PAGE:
Contributed by Kenneth Clark, MD and Teresa McHale, MD.
Published on line in April 2004
This is a female in her 50s who presented to the Emergency Department with severe right upper abdominal and flank pain, nausea, vomiting, fever, and chills. Past medical history was significant only for hypertension. Evaluation by CT-scan revealed a right ureteral stone with associated hydronephrosis. Urinalysis was positive for both blood and nitrites. She was hydrated, discharged home with both antibiotics and analgesics, and instructed to follow up with her primary care physician.
The following day she returned to the emergency department with markedly increased right flank pain, and persistent chills and fever. She was subsequently admitted for further evaluation. A repeat CT-scan of the abdomen confirmed the right ureteral stone. However, it also revealed a 4.3 X 1.9cm multiloculated, calcified, cystic lesion in the proximal to mid-body of the pancreas, possibly suggestive of a cystic neoplasm. There was no obvious communication with the pancreatic duct. A subsequent ultrasound of the pancreas confirmed these findings. She was taken to the operating room for a partial pancreatectomy.
GROSS PATHOLOGIC FINDINGS:
Received is an intact portion of mid-pancreas measuring 12.0 X 5.0 X 4.0 cm. Clearly visible on the surface of the specimen, abutting the margin of resection, is a 2.4 cm thin-walled cyst, filled with clear fluid. Serial sectioning (every 0.5cm) along the long axis of the specimen shows the cyst to be part of a multiloculated cystic mass that measures 4.0 X 2.4 X 2.0 cm in overall dimension. The sizes of the loculations range from 0.4 to 2.4 cm. The border of the mass is lobulated, with no gross evidence of infiltration of adjacent pancreatic parenchyma. There is no definite evidence of communication with the pancreatic duct or neighboring vessels. All of the cysts have a smooth inner surface, with no visible papillary structures, and contain clear serous fluid. The remainder of the pancreatic parenchyma is tan, lobulated, and shows no gross abnormalities.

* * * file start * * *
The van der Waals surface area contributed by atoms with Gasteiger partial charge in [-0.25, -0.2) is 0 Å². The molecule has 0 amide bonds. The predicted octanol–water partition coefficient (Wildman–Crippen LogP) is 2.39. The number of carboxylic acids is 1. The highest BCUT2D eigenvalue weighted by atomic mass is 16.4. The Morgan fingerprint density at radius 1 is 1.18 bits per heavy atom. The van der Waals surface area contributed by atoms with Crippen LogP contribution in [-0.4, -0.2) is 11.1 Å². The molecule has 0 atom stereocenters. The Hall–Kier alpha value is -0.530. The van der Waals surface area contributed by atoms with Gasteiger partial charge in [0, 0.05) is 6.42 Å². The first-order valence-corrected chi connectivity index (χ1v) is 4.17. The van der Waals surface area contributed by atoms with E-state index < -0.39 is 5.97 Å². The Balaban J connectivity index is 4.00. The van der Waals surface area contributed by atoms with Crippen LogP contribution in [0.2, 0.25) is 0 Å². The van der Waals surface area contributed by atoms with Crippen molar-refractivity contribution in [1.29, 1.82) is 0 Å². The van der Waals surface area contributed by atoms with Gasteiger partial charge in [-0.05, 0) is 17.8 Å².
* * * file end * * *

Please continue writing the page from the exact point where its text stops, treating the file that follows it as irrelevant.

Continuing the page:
MICROSCOPIC PATHOLOGIC FINDINGS:
Low power magnification shows numerous thick-walled cystic structures abutting normal pancreatic parenchyma (Figures 1 and 2). In some areas, the walls of the cystic structures create an irregular border with the surrounding pancreatic parenchyma, causing compression of neighboring structures such as vessels and pancreatic ducts, but with no evidence of invasion. Higher power magnification shows the single-layered epithelium of the cysts to consist of cuboidal (and sometimes flattened) cells. The nuclear contours were round, regular, and located at various levels within the cells (basally, mid-cell, and apically). The cytoplasm is completely clear and a number of epithelial cells show bulging apical membranes (Figures 3 and 4). PAS stain, before and after diastase, confirms the presence of glycogen within the epithelial cells (Figures 5 and 6). The epithelium nowhere shows invasion into the underlying fibrous stroma.